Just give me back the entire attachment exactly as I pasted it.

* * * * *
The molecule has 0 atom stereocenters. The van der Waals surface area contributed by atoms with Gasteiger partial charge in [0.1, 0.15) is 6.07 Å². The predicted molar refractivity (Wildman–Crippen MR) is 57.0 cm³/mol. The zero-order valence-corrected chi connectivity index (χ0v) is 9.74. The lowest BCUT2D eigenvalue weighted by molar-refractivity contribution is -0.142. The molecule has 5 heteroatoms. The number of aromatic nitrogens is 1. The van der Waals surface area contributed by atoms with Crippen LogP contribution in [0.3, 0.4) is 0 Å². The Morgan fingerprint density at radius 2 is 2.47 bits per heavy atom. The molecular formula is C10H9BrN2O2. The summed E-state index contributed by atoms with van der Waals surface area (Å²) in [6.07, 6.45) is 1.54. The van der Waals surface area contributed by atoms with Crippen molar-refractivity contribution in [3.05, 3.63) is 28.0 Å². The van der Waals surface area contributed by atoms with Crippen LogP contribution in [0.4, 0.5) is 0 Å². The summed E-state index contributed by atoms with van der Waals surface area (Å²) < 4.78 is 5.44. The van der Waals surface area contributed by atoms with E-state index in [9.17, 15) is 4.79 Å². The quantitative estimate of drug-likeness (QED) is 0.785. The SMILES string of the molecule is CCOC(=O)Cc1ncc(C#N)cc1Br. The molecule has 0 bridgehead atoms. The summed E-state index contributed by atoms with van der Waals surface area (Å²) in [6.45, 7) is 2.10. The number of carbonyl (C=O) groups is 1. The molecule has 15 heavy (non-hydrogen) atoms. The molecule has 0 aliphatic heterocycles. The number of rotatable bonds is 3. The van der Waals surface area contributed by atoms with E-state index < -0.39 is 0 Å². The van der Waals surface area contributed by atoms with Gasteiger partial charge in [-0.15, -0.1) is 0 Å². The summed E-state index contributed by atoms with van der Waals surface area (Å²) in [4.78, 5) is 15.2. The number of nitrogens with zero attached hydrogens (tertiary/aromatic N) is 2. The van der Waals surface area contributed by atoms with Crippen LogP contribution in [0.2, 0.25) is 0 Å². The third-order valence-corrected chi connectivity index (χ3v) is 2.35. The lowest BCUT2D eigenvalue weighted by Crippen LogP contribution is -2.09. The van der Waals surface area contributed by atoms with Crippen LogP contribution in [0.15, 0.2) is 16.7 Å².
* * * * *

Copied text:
The molecule has 0 atom stereocenters. The van der Waals surface area contributed by atoms with Gasteiger partial charge in [0.1, 0.15) is 6.07 Å². The predicted molar refractivity (Wildman–Crippen MR) is 57.0 cm³/mol. The zero-order valence-corrected chi connectivity index (χ0v) is 9.74. The lowest BCUT2D eigenvalue weighted by molar-refractivity contribution is -0.142. The molecule has 5 heteroatoms. The number of aromatic nitrogens is 1. The van der Waals surface area contributed by atoms with Crippen LogP contribution in [0.3, 0.4) is 0 Å². The Morgan fingerprint density at radius 2 is 2.47 bits per heavy atom. The molecular formula is C10H9BrN2O2. The summed E-state index contributed by atoms with van der Waals surface area (Å²) in [6.07, 6.45) is 1.54. The van der Waals surface area contributed by atoms with Crippen molar-refractivity contribution in [3.05, 3.63) is 28.0 Å². The van der Waals surface area contributed by atoms with Crippen LogP contribution in [0.4, 0.5) is 0 Å². The summed E-state index contributed by atoms with van der Waals surface area (Å²) < 4.78 is 5.44. The van der Waals surface area contributed by atoms with E-state index in [9.17, 15) is 4.79 Å². The quantitative estimate of drug-likeness (QED) is 0.785. The SMILES string of the molecule is CCOC(=O)Cc1ncc(C#N)cc1Br. The molecule has 0 bridgehead atoms. The summed E-state index contributed by atoms with van der Waals surface area (Å²) in [6.45, 7) is 2.10. The number of carbonyl (C=O) groups is 1. The molecule has 15 heavy (non-hydrogen) atoms. The molecule has 0 aliphatic heterocycles. The number of rotatable bonds is 3. The van der Waals surface area contributed by atoms with E-state index < -0.39 is 0 Å². The van der Waals surface area contributed by atoms with Gasteiger partial charge in [-0.15, -0.1) is 0 Å². The summed E-state index contributed by atoms with van der Waals surface area (Å²) in [4.78, 5) is 15.2. The number of nitrogens with zero attached hydrogens (tertiary/aromatic N) is 2. The van der Waals surface area contributed by atoms with Crippen LogP contribution in [0.2, 0.25) is 0 Å². The third-order valence-corrected chi connectivity index (χ3v) is 2.35. The lowest BCUT2D eigenvalue weighted by Crippen LogP contribution is -2.09. The van der Waals surface area contributed by atoms with Crippen LogP contribution in [0.15, 0.2) is 16.7 Å².